AngularJS with ASP.Net MVC (Part 3)

A step by step tutorial on how to use AngularJS with ASP.Net MVC


I have started this as a multi-post tutorial, where in the previous part we have created a minimal project in Visual Studio 2015 using Web Applications Empty template with MVC folders and references. The application is running now and show Hello World!. You can read that post part 1 and part 2 in case you have not gone through that already.

I don’t want it like that …

The default template includes Bootstrap, jQuery and Modernizr as NuGet packages to the the project as soon as I added the view to it. I made it clear earlier … i don’t want it like that. I want my own or you can say different way to include these libraries. So, lets cleanup and add it differently.

Get rid of them

Open NuGet package Manager and remove bootstrap, jQuery and modernizer from the project (Select package and click Uninstall from the right side panel).


Open _Layout.cshtml and replace the content with the code below. Run the application and see the neat and tidy white page with your Message you entered during the previous post (Hello World! for me).

<!DOCTYPE html>
    <meta charset="utf-8" />
    <meta name="viewport" content="width=device-width, initial-scale=1.0">

Using Bower

It’s not like that we don’t need jQuery or bootstrap, but we will be using bower to install them. If you are not aware of bower and how to install it, Just follow this guide on installing bower. once you have bower installed, create a file in your project name bower.json with the below contents.

     "name": "AngularJSwithMVC",
     "dependencies": {

Now open the command prompt and change your directory to the project folder. Here you have to enter a few commands to add the required libraries.

bower install jquery angular ui-router bootstrap --save

bower creates a new folder named bower_components project root, which you should now include in project using solution explorer. Here is your bower.json after that command if all went well.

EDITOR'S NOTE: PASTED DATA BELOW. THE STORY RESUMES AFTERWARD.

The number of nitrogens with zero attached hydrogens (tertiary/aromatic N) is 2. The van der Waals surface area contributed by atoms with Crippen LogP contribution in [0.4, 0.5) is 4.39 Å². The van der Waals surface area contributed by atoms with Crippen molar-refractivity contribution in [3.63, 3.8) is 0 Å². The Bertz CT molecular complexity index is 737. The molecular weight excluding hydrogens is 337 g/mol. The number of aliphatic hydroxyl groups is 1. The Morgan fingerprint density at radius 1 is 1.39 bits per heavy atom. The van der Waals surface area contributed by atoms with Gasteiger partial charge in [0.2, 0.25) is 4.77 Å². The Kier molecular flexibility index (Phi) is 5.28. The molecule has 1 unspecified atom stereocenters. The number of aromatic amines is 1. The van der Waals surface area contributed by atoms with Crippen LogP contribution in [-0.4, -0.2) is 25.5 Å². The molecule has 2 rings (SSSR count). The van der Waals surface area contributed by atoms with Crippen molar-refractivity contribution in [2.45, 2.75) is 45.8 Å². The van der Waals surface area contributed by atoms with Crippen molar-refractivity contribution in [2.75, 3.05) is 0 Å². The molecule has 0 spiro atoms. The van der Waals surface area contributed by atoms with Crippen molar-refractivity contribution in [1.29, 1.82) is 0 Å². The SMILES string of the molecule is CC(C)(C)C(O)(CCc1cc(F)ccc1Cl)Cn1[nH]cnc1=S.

"name": "AngularJSwithMVC",
    "dependencies": {
        "jquery": "^3.1.1",
        "angular": "^1.6.1",
        "angular-ui-router": "ui-router#^0.4.2",
        "bootstrap": "^3.3.7"

This is the result …

Your solution / project should look something like this at the end of above steps.


I am not saying that using NuGet is bad but there are many other package managers out there, where bower and npm are the widely used with the latest versions continuously updated. That’s the reason we have used bower to install those libraries. Let me know which package manager you are using or want to use.

P.S. might have used npm itself in place of bower, but I am more comfortable with bower.

Please leave your comments below in case you have any questions till now on this. Your feedback is very much important to me and all the other fellow readers. I will continue on the next post where you will be able to see how to minimize the scripts and style files and include them in your webpage template.

Series Links

Part 1 Part 2 Part 4 Part 5 Part 6 Part 7 Part 8 Part 9 Part 10 Part 11

Published by

Anant Anand Gupta

Microsoft Technology Professional

6 thoughts on “AngularJS with ASP.Net MVC (Part 3)”

  1. Why use Bower. Is not that I don’t like it, but where I work I can not install software that has not been approve/

    1. Have you tried scoop … please let me know if that works in your environment.

      Scoop installs programs to your home directory by default. So you don’t need admin permissions to install programs, and you won’t see UAC popups every time you need to add or remove a program.

  2. Actually why remove the references just to add them. What was wrong with the way the references were set by default.

    1. There is no harm in using NuGet packages. The only reason I use npm or bower is to reach to a wider and latest set of libraries. For this project, a small number of libraries are required and they are almost upto date in nuget, but for me when I work on large projects which require a lot more third party libraries, its very hard to find them on nuget. that’s why I only rely on nuget for Managed Code libraries and all frontend libraries from npm or bower.

    1. You have to remember that the bower.json is in the project root folder (not the solution root) and the bower commands also you are executing in the project root folder. Please let me know if that helped.

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